CTAC Talks! PrEP: A Game Changer for HIV Prevention in Canada?

published: May, 11, 2017 Written by // Guest Authors - Revolving Door Categories // Social Media, African, Caribbean and Black, Hep B and C, Gay Men, Women, Opinion Pieces, Revolving Door, Guest Authors

CTAC Talks is an innovative web series highlighting treatment access issues and solutions for Canadians living with HIV and Viral Hepatitis.

CTAC Talks! PrEP: A Game Changer for HIV Prevention in Canada?

CTAC's expert guests, Joshua Edward, Dane Griffiths, Sipiwe Mapfumo and Fanta Ongoiba discuss the impact of Pre-Exposure Prophylaxis, or PrEP, which involves the use of antiretroviral medications by an HIV-negative person to prevent possible HIV transmission. For more information, visit the Canadian Treatment Access Council (CTAC), here.

Transforming lives on the U=U campaign trail

published: May, 09, 2017 Written by // Bob Leahy - Publisher Categories // Conferences, Activism, Living with HIV, Opinion Pieces, Bob Leahy - Publisher

Bob Leahy and Bruce Richman have been talking directly to people living with HIV. It can be an emotional and transformative experience on both sides of the podium, says Bob, as it was last week in Gananoque, Ontario,

Transforming lives on the U=U campaign trail

On transformative experiences We are accustomed to raw emotion, to tears even, in HIV workshop settings when the conversation turns to topics like grief and loss. That’s our history. But seldom do we see tears of joy or maybe something deeper, something hard to explain but clearly good, something akin to elation.  That happened in Gananoque, Ontario last week. “There is nothing better than being there when people living with HIV learn about #UequalsU for the first time” said the Preve

Remembrance of things past

published: May, 04, 2017 Written by // Michael Yoder Categories // Social Media, Aging, Gay Men, Living with HIV, Opinion Pieces, Michael Yoder

Michael Yoder: "I fear that if we don't record our past, in each community, we'll end up with a Hollywood version that misses the point..."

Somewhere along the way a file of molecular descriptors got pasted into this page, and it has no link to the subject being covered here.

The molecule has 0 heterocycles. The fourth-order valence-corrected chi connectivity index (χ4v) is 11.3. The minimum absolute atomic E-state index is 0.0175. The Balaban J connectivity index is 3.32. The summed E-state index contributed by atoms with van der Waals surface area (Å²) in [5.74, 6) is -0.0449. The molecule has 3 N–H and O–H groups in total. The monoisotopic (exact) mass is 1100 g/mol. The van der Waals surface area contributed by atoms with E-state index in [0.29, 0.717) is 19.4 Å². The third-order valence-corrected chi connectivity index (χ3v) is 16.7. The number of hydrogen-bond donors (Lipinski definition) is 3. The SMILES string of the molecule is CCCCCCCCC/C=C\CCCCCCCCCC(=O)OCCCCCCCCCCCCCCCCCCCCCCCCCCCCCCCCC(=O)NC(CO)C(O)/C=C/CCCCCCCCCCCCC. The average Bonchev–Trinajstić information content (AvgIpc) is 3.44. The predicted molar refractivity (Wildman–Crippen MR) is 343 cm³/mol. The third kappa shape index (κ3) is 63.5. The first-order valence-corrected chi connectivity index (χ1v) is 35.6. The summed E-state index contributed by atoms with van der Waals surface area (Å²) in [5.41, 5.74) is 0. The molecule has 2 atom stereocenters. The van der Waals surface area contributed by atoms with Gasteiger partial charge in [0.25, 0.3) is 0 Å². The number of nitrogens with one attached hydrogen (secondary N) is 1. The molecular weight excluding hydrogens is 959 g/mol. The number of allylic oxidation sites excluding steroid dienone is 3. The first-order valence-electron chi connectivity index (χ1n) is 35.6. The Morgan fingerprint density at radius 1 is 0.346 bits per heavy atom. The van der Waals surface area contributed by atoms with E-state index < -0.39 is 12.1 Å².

Remembrance of things past

"Remember, the storm is a great opportunity for the pine and the cypress to show their stability" -- Ho Chi Minh I read an article online where the number of long-term survivors who choose to commit suicide is increasing. Besides the tragedy of this in and of itself, there is a deeper loss - the loss of the living library of people who remember the "dark days" of HIV. Living in a small city, I know that there are only a few of us left who remember the people and events of our local past. Pe

How HIV made me look at dating differently

published: May, 04, 2017 Written by // Guest Authors - Revolving Door Categories // Dating, Social Media, Gay Men, International , Lifestyle, Living with HIV, Opinion Pieces, Revolving Door, Guest Authors

From FS Magazine, Ruaidhri O’Baoill on dealing with dating and stigma in the wake of his diagnosis.

How HIV made me look at dating differently

I recently met up with a friend of mine who laughed when I mentioned that I was writing my next article on relationships. I can’t blame him. I’m single. I’ve been consistently single for the past nine years. My relationship with relationships isn’t great. When I was younger I couldn’t wait until I was older so I could find ‘the one’. I was such a romantic. I would obsess over how we would meet. How he would propose. Where we would live and what our lives would be like. Even thou

A Second Chance at Death

published: May, 03, 2017 Written by // Mark S. King - My Fabulous Disease Categories // Social Media, Gay Men, Mental Health, International , Living with HIV, Opinion Pieces, Mark S. King

Mark S. King reflects on how his experience of the "plague years" of HIV have better prepared him to face his own mortality.

A Second Chance at Death

The angel visits, in the 1993 Broadway production of Angels in America. We all know how this ends. Despite the avalanche of articles on aging with HIV or advice about how to avoid long-term side effects or even news of progress toward a cure, nothing will change the inevitable. None of us will get out of this alive. And, in one of the bitter ironies of being a long-term survivor, my experiences during the worst of the plague years have become a handy point of reference. I have learned imp

Ed Wolf's journal of the Trump years for May: where to find relief while waiting for a miracle?

published: May, 01, 2017 Written by // Ed Wolf Categories // Social Media, Activism, Gay Men, Current Affairs, Ed Wolf, International , Living with HIV, Opinion Pieces, Population Specific